What they say matters. Let’s pay attention.

At yesterday’s opening ceremony for the CAIS Student Leadership Conference at ECS, I had the opportunity to offer a few remarks. Instead of waxing poetic about my ideas, I decided to read some of the comments that I have heard from my 2051 Student Focus Groups across Canada. (I shared some of these trends in our recent newsletter, if you want to read about them.)

I took a chance, with the guidance and approval of Kathy Nikidis, who did something similar in her opening remarks, and I asked the students in the audience to tweet their best advice on schools of the future, using the #project2051 hashtag.

Here is what I got last night – directly tweeted!

  1. Schools of the future should offer activities that enable students to experience real life work and enhance the transition.
  2. Schools should customize learning to individuals. General learning makes workers. Individuality makes leaders.
  3. Don’t pressure us into fields we don’t like, instruct us about gender equality and sexuality + better sex ed education
  4. Classes that educate us about issues both in our community and globally. Classes that inspire us to help
  5. Bring back home economics, we need to learn to cook and other basic household tasks
  6. Schools should prepare students for their future careers. Simply asking “what do you want to be?” does not suffice
  7. Prepare us for the real world!!! Like taxes and mortgages, no one’s going to ask us how to graph a quadratic equation for a job
  8. Teach us real world applications. We need to be more informed about what’s going on around us.
  9. Students should be encouraged to enter non-science fields and end the stigma of non-science programs
  10. Focus more on adventures than academics
  11. Starbucks in school cafeterias
  12. Give the students more lessons about how to handle things in the real world and how to do practical every day tasks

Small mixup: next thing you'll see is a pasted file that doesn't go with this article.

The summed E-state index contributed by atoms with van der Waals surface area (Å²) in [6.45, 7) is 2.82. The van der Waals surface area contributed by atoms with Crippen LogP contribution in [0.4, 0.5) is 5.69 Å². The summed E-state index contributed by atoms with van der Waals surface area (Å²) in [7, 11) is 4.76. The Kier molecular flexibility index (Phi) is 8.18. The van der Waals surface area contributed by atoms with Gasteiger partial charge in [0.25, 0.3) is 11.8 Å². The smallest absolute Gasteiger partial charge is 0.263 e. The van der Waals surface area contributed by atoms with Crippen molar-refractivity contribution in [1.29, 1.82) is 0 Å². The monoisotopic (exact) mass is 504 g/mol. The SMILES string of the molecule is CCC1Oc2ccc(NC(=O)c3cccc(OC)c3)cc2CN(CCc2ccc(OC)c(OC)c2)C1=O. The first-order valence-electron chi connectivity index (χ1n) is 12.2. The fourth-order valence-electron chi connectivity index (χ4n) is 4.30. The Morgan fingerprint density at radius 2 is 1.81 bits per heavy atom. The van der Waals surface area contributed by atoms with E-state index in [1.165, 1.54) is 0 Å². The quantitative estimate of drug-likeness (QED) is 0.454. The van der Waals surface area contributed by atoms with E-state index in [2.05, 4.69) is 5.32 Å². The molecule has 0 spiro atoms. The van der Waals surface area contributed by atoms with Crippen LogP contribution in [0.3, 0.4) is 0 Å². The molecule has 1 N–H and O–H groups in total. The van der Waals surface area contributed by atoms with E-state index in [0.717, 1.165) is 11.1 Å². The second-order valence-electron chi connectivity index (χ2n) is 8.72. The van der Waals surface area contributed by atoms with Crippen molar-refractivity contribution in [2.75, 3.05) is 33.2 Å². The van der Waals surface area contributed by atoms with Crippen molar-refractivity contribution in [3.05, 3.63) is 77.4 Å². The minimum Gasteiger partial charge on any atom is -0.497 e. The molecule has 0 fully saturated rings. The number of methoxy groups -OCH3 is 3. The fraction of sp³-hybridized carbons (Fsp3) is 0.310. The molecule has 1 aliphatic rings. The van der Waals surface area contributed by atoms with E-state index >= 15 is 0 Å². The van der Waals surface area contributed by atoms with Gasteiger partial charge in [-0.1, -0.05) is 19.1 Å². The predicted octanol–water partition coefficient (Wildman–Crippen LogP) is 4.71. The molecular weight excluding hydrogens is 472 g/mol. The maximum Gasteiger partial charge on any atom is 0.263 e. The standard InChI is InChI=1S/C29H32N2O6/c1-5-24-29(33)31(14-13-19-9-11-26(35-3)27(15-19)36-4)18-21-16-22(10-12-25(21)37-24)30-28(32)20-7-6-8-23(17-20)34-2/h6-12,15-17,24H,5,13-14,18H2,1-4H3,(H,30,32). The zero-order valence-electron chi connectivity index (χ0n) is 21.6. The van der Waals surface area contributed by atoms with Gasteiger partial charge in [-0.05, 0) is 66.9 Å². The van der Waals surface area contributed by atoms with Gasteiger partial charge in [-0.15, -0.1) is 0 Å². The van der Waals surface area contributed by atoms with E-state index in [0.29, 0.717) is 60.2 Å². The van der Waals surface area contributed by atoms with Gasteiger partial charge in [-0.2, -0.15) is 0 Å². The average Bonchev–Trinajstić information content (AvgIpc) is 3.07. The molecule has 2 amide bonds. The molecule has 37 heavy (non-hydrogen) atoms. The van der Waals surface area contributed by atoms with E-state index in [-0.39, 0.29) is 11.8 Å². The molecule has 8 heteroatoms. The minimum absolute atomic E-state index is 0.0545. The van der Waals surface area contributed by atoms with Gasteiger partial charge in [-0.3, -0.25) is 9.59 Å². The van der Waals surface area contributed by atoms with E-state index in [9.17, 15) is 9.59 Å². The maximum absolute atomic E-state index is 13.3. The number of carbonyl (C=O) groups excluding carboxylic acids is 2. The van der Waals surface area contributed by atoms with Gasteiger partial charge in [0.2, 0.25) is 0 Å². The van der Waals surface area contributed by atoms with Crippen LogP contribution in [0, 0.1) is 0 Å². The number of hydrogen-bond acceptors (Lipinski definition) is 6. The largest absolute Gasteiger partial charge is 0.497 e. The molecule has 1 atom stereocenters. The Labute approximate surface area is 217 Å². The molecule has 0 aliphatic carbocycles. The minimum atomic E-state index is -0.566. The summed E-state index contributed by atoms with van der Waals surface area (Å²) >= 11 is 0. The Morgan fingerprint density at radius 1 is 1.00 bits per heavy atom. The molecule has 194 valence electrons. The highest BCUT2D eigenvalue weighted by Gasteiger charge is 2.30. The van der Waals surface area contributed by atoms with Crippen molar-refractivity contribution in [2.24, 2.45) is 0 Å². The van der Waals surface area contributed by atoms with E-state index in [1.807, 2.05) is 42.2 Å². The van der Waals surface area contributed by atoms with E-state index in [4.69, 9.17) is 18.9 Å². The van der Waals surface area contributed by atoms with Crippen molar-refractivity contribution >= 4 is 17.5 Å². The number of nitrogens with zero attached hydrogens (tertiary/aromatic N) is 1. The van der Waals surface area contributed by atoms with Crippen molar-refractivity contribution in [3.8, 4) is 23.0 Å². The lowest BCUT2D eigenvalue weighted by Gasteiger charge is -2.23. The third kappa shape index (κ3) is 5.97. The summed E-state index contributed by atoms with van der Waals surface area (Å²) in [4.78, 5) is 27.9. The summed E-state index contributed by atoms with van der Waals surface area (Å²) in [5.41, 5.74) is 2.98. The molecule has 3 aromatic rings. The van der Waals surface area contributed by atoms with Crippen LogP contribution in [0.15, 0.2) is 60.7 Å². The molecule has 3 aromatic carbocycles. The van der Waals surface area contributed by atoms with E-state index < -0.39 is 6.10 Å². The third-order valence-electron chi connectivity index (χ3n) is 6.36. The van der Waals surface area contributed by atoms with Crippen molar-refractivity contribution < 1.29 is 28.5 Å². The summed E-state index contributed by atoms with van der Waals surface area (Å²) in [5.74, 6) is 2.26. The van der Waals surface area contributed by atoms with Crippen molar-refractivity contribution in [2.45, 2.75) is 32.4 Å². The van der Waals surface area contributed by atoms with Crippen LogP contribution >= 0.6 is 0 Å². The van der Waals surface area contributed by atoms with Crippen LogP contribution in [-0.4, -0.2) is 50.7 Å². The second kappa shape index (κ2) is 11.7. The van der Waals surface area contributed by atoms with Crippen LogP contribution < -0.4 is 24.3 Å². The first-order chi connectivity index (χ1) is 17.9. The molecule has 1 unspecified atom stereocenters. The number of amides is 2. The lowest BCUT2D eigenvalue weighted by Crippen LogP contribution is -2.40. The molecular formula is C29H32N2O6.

13. Purple uniforms
  14. Talk about sexuality and gender equality.
  15. Focus on internal and characteristic development. Let teens learn about psychology to better the understanding of brain

Clearly they range from the silly to the profound, and it was an entertaining moment to watch the audience share ideas then hover over their phones to tweet their feedback. Last night’s comments were very similar to the feedback in the past week at Rothesay Netherwood on Friday, St Clement’s on Monday, and UTT-Hertzliah and Lower Canada College on Wednesday. (Yes it has been a busy week of travel!)

I promised our students that every bit of feedback will be included in the final report that will be shared in July at the Leadership Institute, in October at the Heads and Chairs Conference and in April at the National Conference.

Here is the amazing thing – when we look at the research about what our schools should be doing, we see that there is great alignment between that and our students’ comments. So if I were to wax poetic, I would offer this: time to ask the advice of our students – who will be our future parents! – and get their ideas about the future into today’s strategic plans.

2051 Focus Group at UTT-Hertzliah, April 29, 2015


2051 Focus Group at Rothesay Netherwood, April 24, 2015


2 thoughts on “What they say matters. Let’s pay attention.

  1. This is great Anne-Marie! I’m definitely sharing this with LT and Middle School faculty. We have been working toward a program that is relevant, integrative, and interdisciplinary – everything the kids are asking for:-).

  2. What a great way to solicit meaningful feedback from students. Interesting to note that what they seek – authentic, experiential, relevant, individualized education – is the antithesis of what standardized testing tends to require. Thanks for sharing this, Anne-Marie.

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